With the congressional debate over a second COVID-19 stimulus dragging on, and more people facing hunger and potential homelessness, Maryland Comptroller Peter V.R. Franchot (D) said Friday that the time has come for the state to fill the void.
The state’s chief tax collector, an announced candidate for governor in 2022, called on Gov. Lawrence J. Hogan Jr. (R) and Democratic leaders of the General Assembly to approve a one-time stimulus payment to lower-wage workers.
“I have identified $1.5 billion in state reserves that could be spent immediately to prevent evictions, feed the hungry, provide medical care, and also support small businesses,” Franchot said.
He offered his proposal at the quarterly meeting of the state’s Board of Revenue Estimates.
The three-person panel, consisting of Franchot, state Treasurer Nancy K. Kopp (D) and Budget Secretary David R. Brinkley, received a briefing that showed Maryland’s economy is faring better than earlier estimates had forecast. The state can now expect to take in $608 million less than originally forecast, analysts concluded. Early projections showed a potential $2 billion hit.
“I join Governor Hogan, our congressional delegation, and leaders across our state in calling on Congress to pass a second stimulus before they adjourn for the year,” Franchot said. “But I also want the State of Maryland to step up and do the right thing in the form of a Maryland stimulus.”
This week, several jurisdictions — including the state’s largest city and its largest county — announced an end to indoor dining and reductions in retail capacity. Others are expected to follow suit as COVID-19 infections and hospitalizations continue to rise.
In an interview, Franchot said it’s important that the state assist hospitality-industry workers and others who are struggling with unemployment or reduced hours. Under his proposal, anyone who earns less than $30,000 a year would receive a one-time state payment.
“There’s a lot of suffering going on,” he said. “I keep telling the governor, just give me the names of people and businesses, and I will take care of it. We will get checks out to them, because they’re all in our database.”
Franchot said he was stunned to see long lines at food banks in his home county, Montgomery, long considered the state’s wealthiest. The Maryland Food Bank said last month it has already spent $16 million on food this year, a 400% increase over last year.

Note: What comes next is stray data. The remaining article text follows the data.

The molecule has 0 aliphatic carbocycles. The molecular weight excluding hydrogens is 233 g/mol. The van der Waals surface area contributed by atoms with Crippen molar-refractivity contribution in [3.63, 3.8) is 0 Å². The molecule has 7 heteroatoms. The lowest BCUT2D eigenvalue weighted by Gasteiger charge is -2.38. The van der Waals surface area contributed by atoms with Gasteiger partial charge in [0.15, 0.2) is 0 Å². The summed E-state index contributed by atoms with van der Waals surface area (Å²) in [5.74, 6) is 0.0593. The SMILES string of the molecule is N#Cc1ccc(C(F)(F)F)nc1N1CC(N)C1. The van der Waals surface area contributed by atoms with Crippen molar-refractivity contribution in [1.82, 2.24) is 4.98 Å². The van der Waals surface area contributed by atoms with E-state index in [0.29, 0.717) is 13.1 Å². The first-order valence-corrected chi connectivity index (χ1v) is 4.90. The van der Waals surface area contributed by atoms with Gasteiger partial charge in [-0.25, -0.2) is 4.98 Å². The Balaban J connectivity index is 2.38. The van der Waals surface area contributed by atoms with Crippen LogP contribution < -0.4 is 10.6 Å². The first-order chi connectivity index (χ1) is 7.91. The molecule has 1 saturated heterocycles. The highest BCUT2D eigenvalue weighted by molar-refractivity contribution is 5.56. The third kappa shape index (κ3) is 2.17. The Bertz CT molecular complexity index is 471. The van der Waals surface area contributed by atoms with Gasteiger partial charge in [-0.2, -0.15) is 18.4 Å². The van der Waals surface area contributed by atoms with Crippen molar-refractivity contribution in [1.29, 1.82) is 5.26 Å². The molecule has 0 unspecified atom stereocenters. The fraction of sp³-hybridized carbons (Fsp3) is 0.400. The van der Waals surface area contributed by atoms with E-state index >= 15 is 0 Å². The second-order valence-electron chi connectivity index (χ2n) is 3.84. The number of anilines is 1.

Kopp, a member of revenue panel who also lives in Montgomery, agreed that the state must “step in” and fill the void left by the federal government’s failure to approve a second stimulus.
“I do agree it’s our responsibility,” she said. “I do know that the legislature — and I assume the governor — are looking at [aid] packages. … The question is what’s going to happen between now and the beginning of February. It’s going to be the two toughest months.”
Revenue projections rise
Maryland’s economy continues to defy earlier predictions of gloom.
The Board of Revenue Estimates voted on Friday to increase its revenue projections for the current fiscal year, FY 2021, and next year.
The panel raised this year’s projection 0.3% from its September estimates — or $63.8 million — to $18.8 billion.
The Board unanimously revised its fall projection for FY 2022 by $142.5 million, a 0.7% upward adjustment, to $19.8 billion.
The increases in revenue estimates were driven by higher-than-expected sales tax and capital gains revenues, the panel was told.
“The [stock] market has been strong throughout tax year ’20, and we also have no reason to doubt that that strength will carry through tax year ’21,” said economist Andrew Schaufele, the panel’s executive secretary.
He said the increase in the sales tax has been driven by a shift in consumer behavior from services, which generally aren’t taxed, to goods, which are taxable. He called that “a temporary boom for the general fund.”
Lottery sales have also outperformed expectations, Schaufele said. “Throughout the pandemic, it has proven to be a form of entertainment that’s been consistently available, whereas much of the entertainment elsewhere has been removed.”
The news isn’t all good for the state’s budget. Corporate income taxes will be much lower than projected before the pandemic. And courts-related revenue — much of which comes from speeding tickets — is off as well, as fewer people drive and officers shy away from non-essential contact with the public, Schaufele said.
The economist acknowledged a “social disconnect” between higher-wage residents, many of whom can work from home and have continued to draw a paycheck, and those who have suffered economically.
“Lower-income jobs are bearing the brunt of this recession,” he said.
Brinkley, Hogan’s budget secretary, warned that the economy remains fragile. He said a slower recovery could force the state to spend more on safety-net programs.
“There are a number of unknowns that could still alter our destiny,” he said. “This recovery could turn into a sugar-rush that crashes as federal assistance dries up. … We are all still in uncharted territory.”